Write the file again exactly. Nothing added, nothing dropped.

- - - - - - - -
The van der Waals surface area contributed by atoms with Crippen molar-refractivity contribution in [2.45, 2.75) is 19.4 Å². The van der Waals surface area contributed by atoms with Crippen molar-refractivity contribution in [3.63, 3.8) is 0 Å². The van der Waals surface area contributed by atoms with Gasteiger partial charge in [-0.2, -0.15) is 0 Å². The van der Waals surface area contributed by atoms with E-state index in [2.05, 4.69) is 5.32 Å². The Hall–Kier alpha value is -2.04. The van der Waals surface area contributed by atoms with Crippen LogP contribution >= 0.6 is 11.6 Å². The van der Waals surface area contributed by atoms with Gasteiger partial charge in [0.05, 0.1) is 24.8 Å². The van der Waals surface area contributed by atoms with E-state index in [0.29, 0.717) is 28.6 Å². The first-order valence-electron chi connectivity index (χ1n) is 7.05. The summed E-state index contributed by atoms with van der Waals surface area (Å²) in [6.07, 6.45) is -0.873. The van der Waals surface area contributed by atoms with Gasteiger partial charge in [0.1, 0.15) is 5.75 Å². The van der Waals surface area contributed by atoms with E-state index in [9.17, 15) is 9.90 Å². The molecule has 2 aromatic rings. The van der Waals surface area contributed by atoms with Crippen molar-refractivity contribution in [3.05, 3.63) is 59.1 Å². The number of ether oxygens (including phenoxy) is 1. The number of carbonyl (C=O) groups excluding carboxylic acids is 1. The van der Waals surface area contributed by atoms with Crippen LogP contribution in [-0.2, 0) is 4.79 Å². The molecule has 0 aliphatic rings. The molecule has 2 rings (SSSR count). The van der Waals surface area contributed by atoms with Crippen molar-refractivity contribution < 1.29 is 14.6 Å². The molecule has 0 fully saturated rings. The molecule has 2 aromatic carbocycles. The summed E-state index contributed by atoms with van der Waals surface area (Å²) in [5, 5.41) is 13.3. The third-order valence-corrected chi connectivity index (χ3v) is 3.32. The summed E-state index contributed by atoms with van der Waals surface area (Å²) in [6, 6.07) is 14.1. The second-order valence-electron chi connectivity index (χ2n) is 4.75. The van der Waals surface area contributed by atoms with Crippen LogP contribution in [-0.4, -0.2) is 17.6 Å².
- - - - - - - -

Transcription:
The van der Waals surface area contributed by atoms with Crippen molar-refractivity contribution in [2.45, 2.75) is 19.4 Å². The van der Waals surface area contributed by atoms with Crippen molar-refractivity contribution in [3.63, 3.8) is 0 Å². The van der Waals surface area contributed by atoms with Gasteiger partial charge in [-0.2, -0.15) is 0 Å². The van der Waals surface area contributed by atoms with E-state index in [2.05, 4.69) is 5.32 Å². The Hall–Kier alpha value is -2.04. The van der Waals surface area contributed by atoms with Crippen LogP contribution >= 0.6 is 11.6 Å². The van der Waals surface area contributed by atoms with Gasteiger partial charge in [0.05, 0.1) is 24.8 Å². The van der Waals surface area contributed by atoms with E-state index in [0.29, 0.717) is 28.6 Å². The first-order valence-electron chi connectivity index (χ1n) is 7.05. The summed E-state index contributed by atoms with van der Waals surface area (Å²) in [6.07, 6.45) is -0.873. The van der Waals surface area contributed by atoms with Gasteiger partial charge in [0.1, 0.15) is 5.75 Å². The van der Waals surface area contributed by atoms with E-state index in [9.17, 15) is 9.90 Å². The molecule has 2 aromatic rings. The van der Waals surface area contributed by atoms with Crippen molar-refractivity contribution in [3.05, 3.63) is 59.1 Å². The number of ether oxygens (including phenoxy) is 1. The number of carbonyl (C=O) groups excluding carboxylic acids is 1. The van der Waals surface area contributed by atoms with Crippen LogP contribution in [-0.2, 0) is 4.79 Å². The molecule has 0 aliphatic rings. The molecule has 2 rings (SSSR count). The van der Waals surface area contributed by atoms with Crippen molar-refractivity contribution < 1.29 is 14.6 Å². The molecule has 0 fully saturated rings. The molecule has 2 aromatic carbocycles. The summed E-state index contributed by atoms with van der Waals surface area (Å²) in [5, 5.41) is 13.3. The third-order valence-corrected chi connectivity index (χ3v) is 3.32. The summed E-state index contributed by atoms with van der Waals surface area (Å²) in [6, 6.07) is 14.1. The second-order valence-electron chi connectivity index (χ2n) is 4.75. The van der Waals surface area contributed by atoms with Crippen LogP contribution in [-0.4, -0.2) is 17.6 Å².